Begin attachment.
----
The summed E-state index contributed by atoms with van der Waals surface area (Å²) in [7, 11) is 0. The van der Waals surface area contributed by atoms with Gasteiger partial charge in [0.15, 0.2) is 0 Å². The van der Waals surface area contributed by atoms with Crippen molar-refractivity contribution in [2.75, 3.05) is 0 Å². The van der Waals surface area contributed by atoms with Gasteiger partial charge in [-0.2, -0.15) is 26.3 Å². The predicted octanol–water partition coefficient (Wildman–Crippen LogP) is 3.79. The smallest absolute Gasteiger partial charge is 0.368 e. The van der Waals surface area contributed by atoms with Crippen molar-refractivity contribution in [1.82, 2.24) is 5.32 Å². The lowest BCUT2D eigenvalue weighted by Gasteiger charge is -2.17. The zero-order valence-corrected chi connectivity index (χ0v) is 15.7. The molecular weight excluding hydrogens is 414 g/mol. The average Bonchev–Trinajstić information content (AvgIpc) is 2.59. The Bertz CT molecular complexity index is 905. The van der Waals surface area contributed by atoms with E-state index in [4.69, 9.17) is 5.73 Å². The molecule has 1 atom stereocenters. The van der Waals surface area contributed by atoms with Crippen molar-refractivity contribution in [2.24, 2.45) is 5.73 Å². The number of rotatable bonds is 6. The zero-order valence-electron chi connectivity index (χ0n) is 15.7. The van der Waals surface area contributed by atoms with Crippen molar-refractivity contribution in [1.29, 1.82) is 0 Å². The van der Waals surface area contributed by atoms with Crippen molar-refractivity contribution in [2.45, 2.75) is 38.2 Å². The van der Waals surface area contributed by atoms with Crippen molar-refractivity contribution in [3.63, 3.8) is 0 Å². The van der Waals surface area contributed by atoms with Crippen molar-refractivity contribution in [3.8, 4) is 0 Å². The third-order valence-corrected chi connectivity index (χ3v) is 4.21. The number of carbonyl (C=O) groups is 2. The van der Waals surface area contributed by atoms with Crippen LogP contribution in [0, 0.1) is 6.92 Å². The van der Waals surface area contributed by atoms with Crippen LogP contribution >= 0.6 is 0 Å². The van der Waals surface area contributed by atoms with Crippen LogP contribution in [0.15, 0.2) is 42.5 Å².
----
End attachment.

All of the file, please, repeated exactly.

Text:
The summed E-state index contributed by atoms with van der Waals surface area (Å²) in [7, 11) is 0. The van der Waals surface area contributed by atoms with Gasteiger partial charge in [0.15, 0.2) is 0 Å². The van der Waals surface area contributed by atoms with Crippen molar-refractivity contribution in [2.75, 3.05) is 0 Å². The van der Waals surface area contributed by atoms with Gasteiger partial charge in [-0.2, -0.15) is 26.3 Å². The predicted octanol–water partition coefficient (Wildman–Crippen LogP) is 3.79. The smallest absolute Gasteiger partial charge is 0.368 e. The van der Waals surface area contributed by atoms with Crippen molar-refractivity contribution in [1.82, 2.24) is 5.32 Å². The lowest BCUT2D eigenvalue weighted by Gasteiger charge is -2.17. The zero-order valence-corrected chi connectivity index (χ0v) is 15.7. The molecular weight excluding hydrogens is 414 g/mol. The average Bonchev–Trinajstić information content (AvgIpc) is 2.59. The Bertz CT molecular complexity index is 905. The van der Waals surface area contributed by atoms with E-state index in [4.69, 9.17) is 5.73 Å². The molecule has 1 atom stereocenters. The van der Waals surface area contributed by atoms with Crippen molar-refractivity contribution in [2.24, 2.45) is 5.73 Å². The number of rotatable bonds is 6. The zero-order valence-electron chi connectivity index (χ0n) is 15.7. The van der Waals surface area contributed by atoms with Crippen molar-refractivity contribution in [1.29, 1.82) is 0 Å². The van der Waals surface area contributed by atoms with Crippen molar-refractivity contribution in [2.45, 2.75) is 38.2 Å². The van der Waals surface area contributed by atoms with Crippen molar-refractivity contribution in [3.63, 3.8) is 0 Å². The van der Waals surface area contributed by atoms with Crippen molar-refractivity contribution in [3.8, 4) is 0 Å². The third-order valence-corrected chi connectivity index (χ3v) is 4.21. The number of carbonyl (C=O) groups is 2. The van der Waals surface area contributed by atoms with Crippen LogP contribution in [0, 0.1) is 6.92 Å². The van der Waals surface area contributed by atoms with Crippen LogP contribution >= 0.6 is 0 Å². The van der Waals surface area contributed by atoms with Crippen LogP contribution in [0.15, 0.2) is 42.5 Å².